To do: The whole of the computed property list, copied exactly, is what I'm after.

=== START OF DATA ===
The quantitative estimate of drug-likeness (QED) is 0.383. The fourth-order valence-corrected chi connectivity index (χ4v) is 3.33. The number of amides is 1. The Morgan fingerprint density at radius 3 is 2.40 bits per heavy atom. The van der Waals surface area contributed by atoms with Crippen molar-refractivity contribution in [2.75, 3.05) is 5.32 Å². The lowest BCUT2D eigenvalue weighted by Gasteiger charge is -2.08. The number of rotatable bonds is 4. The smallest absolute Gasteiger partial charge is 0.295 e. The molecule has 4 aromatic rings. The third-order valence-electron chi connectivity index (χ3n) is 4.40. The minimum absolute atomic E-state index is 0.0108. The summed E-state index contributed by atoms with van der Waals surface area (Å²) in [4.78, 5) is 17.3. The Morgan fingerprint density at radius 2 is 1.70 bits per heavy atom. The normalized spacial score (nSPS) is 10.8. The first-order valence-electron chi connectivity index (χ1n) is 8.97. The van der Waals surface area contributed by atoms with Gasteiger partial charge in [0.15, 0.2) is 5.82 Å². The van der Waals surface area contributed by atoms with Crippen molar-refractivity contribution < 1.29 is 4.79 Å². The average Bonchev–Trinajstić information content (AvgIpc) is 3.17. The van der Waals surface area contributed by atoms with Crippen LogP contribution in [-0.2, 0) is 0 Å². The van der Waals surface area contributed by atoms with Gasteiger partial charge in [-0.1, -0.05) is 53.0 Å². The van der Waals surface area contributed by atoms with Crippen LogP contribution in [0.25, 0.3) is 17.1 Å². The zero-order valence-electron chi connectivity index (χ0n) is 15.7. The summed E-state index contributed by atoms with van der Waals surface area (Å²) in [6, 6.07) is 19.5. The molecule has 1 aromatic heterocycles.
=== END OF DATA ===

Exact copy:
The quantitative estimate of drug-likeness (QED) is 0.383. The fourth-order valence-corrected chi connectivity index (χ4v) is 3.33. The number of amides is 1. The Morgan fingerprint density at radius 3 is 2.40 bits per heavy atom. The van der Waals surface area contributed by atoms with Crippen molar-refractivity contribution in [2.75, 3.05) is 5.32 Å². The lowest BCUT2D eigenvalue weighted by Gasteiger charge is -2.08. The number of rotatable bonds is 4. The smallest absolute Gasteiger partial charge is 0.295 e. The molecule has 4 aromatic rings. The third-order valence-electron chi connectivity index (χ3n) is 4.40. The minimum absolute atomic E-state index is 0.0108. The summed E-state index contributed by atoms with van der Waals surface area (Å²) in [4.78, 5) is 17.3. The Morgan fingerprint density at radius 2 is 1.70 bits per heavy atom. The normalized spacial score (nSPS) is 10.8. The first-order valence-electron chi connectivity index (χ1n) is 8.97. The van der Waals surface area contributed by atoms with Gasteiger partial charge in [0.15, 0.2) is 5.82 Å². The van der Waals surface area contributed by atoms with Crippen molar-refractivity contribution < 1.29 is 4.79 Å². The average Bonchev–Trinajstić information content (AvgIpc) is 3.17. The van der Waals surface area contributed by atoms with Crippen LogP contribution in [-0.2, 0) is 0 Å². The van der Waals surface area contributed by atoms with Gasteiger partial charge in [-0.1, -0.05) is 53.0 Å². The van der Waals surface area contributed by atoms with Crippen LogP contribution in [0.25, 0.3) is 17.1 Å². The zero-order valence-electron chi connectivity index (χ0n) is 15.7. The summed E-state index contributed by atoms with van der Waals surface area (Å²) in [6, 6.07) is 19.5. The molecule has 1 aromatic heterocycles.